Secrecy Havens, in turn, can be used to obscure the identity of the ultimate owners of an asset or business. This may be useful for High Net Worth persons who do not want their assets or wealth to be publicly tracable, or whose wealth may be public fact but who wish to obscure who their relatives and or associates are. For persons from politically stable jurisdiction, this would predominantly be for pirvacy reasons, and for persons from politically unstable jurisdictions, this may equally be to avoid persecution or asset seizure.
At the same time, however, the lack of reporting or transparency requirements can also aide in obscuring income or money flows. If the other persons or entities do not properly report these, this can lead to tax evasion, which is a financial crime. And: the obscuration of details may also make it difficult to trace the associates and/or sources of funds of politically affluent persons, which can be essential to establishing whether policy is being proposed for the right reasons.
So what is the difference between Tax Avoidance and Tax Evasion, and how does secrecy interact?
Tax avoidance, by its definition, is legal. And tax evasion is not. Tax avoidance can be achieved by choosing behaviors that are -per law- taxed less than other behaviors. It therefore finds its basis in a mindful construction of the facts. Tax evasion, on the other hand, can be achieved by not accurtely reporting what the facts and behaviors are. It therefore finds its basis in a dishonest report of the facts. The latter can be facilitated through secrecy regimes.
But while evasion and avoidance are originally two mutually exclusive factors, a global trend can be identified where certain cases of aggressive tax planning can be classified as abuse of law, and with that also form tax evasion as it implies the facts are misrepresented or disingenuous.
What initiatives are being unfolded to curtail such Evasion?
From about 2010, the OECD took the lead in a massive project named ‘BEPS’ – acronymical for Base Erosion and Profit Shifting, which is their identified source of unwanted international tax avoidance.
This project has since then resulted in numerous supra-national legislative initiatives, such as Europe’s Anti Tax Avoidance Directives 1 and 2, and recently the G20 agreement to a global minimum tax of 15% on multinational companies.
But not only tax technical measures are unveiled to address aggressive avoidance, transparency requirements are being fortified as well. Following OECD think-tanking, Europe now curates a ‘List of Non Cooperative Jurisdictions’, also known as the EU Black List. States placed on this list can suffer mandatory source withholding taxes on any payments made to them, or CFC-inclusion of any funding maintained there.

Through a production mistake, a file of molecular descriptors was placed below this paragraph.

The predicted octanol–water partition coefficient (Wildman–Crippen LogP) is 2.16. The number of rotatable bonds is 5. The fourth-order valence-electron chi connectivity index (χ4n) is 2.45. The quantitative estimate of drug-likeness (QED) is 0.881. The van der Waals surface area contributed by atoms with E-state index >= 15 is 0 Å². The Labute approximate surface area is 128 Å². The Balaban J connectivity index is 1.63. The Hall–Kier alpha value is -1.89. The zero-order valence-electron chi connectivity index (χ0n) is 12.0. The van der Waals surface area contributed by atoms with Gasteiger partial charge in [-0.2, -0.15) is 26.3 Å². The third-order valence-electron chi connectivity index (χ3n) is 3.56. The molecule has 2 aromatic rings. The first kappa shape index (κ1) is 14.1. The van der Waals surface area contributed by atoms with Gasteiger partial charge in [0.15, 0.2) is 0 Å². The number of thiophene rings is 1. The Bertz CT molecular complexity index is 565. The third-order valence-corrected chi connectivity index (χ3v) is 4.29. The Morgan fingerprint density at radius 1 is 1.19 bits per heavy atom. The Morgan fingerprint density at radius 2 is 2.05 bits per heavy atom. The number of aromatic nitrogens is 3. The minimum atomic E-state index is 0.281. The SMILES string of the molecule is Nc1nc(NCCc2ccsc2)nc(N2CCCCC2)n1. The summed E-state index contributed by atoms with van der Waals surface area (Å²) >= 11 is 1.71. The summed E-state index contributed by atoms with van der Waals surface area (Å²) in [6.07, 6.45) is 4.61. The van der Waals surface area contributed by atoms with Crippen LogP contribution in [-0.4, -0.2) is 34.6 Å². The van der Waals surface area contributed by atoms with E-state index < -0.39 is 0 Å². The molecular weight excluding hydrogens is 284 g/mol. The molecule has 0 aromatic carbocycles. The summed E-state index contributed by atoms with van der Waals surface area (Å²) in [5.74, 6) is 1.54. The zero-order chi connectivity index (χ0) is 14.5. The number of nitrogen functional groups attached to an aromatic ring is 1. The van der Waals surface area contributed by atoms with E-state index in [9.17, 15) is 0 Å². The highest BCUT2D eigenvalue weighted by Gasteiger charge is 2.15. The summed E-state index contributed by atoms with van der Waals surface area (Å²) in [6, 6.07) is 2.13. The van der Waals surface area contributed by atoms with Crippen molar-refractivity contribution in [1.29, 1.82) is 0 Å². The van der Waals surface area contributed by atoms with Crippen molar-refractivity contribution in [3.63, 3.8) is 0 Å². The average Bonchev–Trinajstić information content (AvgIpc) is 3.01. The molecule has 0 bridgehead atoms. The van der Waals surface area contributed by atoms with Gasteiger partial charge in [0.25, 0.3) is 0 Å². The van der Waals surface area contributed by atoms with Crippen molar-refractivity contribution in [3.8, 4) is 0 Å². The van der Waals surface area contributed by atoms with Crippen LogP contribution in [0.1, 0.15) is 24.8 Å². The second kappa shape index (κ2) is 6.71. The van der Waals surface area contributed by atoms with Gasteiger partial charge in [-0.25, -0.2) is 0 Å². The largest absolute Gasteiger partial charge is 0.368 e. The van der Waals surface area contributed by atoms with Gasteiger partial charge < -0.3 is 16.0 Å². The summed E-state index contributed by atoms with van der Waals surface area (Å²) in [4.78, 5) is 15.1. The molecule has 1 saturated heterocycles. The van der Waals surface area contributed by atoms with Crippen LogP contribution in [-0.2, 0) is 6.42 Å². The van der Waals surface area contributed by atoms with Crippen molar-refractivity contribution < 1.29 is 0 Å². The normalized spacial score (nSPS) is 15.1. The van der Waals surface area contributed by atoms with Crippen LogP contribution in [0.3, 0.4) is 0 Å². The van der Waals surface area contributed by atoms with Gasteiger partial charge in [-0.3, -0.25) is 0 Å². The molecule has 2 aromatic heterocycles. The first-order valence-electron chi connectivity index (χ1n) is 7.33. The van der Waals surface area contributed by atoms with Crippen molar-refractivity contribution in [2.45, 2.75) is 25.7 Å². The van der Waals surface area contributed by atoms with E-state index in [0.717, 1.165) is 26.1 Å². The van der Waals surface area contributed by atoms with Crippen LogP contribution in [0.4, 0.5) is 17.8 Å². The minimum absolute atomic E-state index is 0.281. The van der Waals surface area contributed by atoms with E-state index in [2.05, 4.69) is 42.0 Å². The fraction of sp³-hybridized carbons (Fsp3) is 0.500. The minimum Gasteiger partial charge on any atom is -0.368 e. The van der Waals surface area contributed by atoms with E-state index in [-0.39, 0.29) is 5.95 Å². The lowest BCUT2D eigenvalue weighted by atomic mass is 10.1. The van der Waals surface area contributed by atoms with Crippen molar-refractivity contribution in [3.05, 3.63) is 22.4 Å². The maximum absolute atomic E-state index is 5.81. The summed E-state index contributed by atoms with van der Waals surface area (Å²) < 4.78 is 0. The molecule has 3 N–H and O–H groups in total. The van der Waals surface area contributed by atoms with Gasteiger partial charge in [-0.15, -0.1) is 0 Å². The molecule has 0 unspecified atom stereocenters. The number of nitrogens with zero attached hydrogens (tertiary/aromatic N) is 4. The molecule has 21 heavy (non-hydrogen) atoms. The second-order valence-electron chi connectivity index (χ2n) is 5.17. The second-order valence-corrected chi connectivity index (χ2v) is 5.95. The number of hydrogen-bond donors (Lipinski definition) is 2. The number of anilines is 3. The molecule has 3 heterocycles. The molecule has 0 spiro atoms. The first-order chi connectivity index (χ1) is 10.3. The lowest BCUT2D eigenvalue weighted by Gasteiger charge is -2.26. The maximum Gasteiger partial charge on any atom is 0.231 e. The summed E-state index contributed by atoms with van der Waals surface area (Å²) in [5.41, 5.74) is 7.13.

What results are envisaged? More money for governments.
The clear aim of the multi-faceted global approach is, of course, to reduce tax avoidance. Why? Because it increases the amount of corporate profits that governments the world over can levy. And all economic metrics about the underlying rationale aside, the ultimate effect would be a more massive overhaul of funds that are now private to the public.
And this can, of course, be a very good thing. Where efficient governments can deploy those funds to support welfare on a much greater scale than private companies can muster, both economics and rationale dictate that this expropriation is justified and postivie. And that the underlying avoidance but more specifically evasion and the secrecy that supports it, is bad.
Are these governments using the funds efficiently and genuinely?
And this is where the Pandora Papers come in. Some Power Players pop up, and it isn’t always pretty. Some politicians may have invested with the interposition of an offshore entity but always declared their income. That means that in this day and age, what they’ve done doesn’t look pretty. But from a tax perspective, they’ve done nothing wrong – even though not practicing what one preaches can be politically compromising, with personal but geopolitical consequences.
But: some politically affluent persons come off much worse. The Pandora Papers seem to expose that certain public figures may not exactly be worthy of more funding under control. So where new tax measures are launched to increase the private to public overhaul, we must remain critical. Because: